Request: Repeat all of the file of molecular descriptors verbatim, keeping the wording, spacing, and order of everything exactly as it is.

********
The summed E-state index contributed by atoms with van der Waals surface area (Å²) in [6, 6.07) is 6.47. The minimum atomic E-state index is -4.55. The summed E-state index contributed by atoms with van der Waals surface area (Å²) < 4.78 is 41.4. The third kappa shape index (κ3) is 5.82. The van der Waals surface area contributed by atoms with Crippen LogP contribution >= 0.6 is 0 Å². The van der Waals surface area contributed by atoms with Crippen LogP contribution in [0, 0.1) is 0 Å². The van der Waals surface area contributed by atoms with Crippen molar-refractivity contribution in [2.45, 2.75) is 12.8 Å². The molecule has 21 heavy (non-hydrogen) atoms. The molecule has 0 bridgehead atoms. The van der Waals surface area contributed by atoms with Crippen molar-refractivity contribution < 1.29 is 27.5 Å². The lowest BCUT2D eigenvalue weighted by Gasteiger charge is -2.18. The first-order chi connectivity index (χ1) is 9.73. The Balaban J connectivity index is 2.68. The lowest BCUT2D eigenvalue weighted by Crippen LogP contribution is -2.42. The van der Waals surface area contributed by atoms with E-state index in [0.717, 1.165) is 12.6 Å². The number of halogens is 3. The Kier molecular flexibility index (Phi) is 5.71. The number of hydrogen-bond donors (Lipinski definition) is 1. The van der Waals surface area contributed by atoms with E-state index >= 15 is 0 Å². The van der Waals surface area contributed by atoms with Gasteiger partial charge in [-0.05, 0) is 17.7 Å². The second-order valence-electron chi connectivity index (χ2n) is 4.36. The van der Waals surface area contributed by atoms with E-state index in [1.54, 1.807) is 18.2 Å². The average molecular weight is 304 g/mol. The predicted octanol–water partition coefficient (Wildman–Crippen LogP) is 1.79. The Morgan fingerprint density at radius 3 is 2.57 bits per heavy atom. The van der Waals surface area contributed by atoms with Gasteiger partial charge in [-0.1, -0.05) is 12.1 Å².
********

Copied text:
The summed E-state index contributed by atoms with van der Waals surface area (Å²) in [6, 6.07) is 6.47. The minimum atomic E-state index is -4.55. The summed E-state index contributed by atoms with van der Waals surface area (Å²) < 4.78 is 41.4. The third kappa shape index (κ3) is 5.82. The van der Waals surface area contributed by atoms with Crippen LogP contribution >= 0.6 is 0 Å². The van der Waals surface area contributed by atoms with Crippen LogP contribution in [0, 0.1) is 0 Å². The van der Waals surface area contributed by atoms with Crippen molar-refractivity contribution in [2.45, 2.75) is 12.8 Å². The molecule has 21 heavy (non-hydrogen) atoms. The molecule has 0 bridgehead atoms. The van der Waals surface area contributed by atoms with Crippen molar-refractivity contribution < 1.29 is 27.5 Å². The lowest BCUT2D eigenvalue weighted by Gasteiger charge is -2.18. The first-order chi connectivity index (χ1) is 9.73. The Balaban J connectivity index is 2.68. The lowest BCUT2D eigenvalue weighted by Crippen LogP contribution is -2.42. The van der Waals surface area contributed by atoms with E-state index in [0.717, 1.165) is 12.6 Å². The number of halogens is 3. The Kier molecular flexibility index (Phi) is 5.71. The number of hydrogen-bond donors (Lipinski definition) is 1. The van der Waals surface area contributed by atoms with E-state index >= 15 is 0 Å². The van der Waals surface area contributed by atoms with Gasteiger partial charge in [-0.05, 0) is 17.7 Å². The second-order valence-electron chi connectivity index (χ2n) is 4.36. The van der Waals surface area contributed by atoms with E-state index in [1.54, 1.807) is 18.2 Å². The average molecular weight is 304 g/mol. The predicted octanol–water partition coefficient (Wildman–Crippen LogP) is 1.79. The Morgan fingerprint density at radius 3 is 2.57 bits per heavy atom. The van der Waals surface area contributed by atoms with Gasteiger partial charge in [-0.1, -0.05) is 12.1 Å².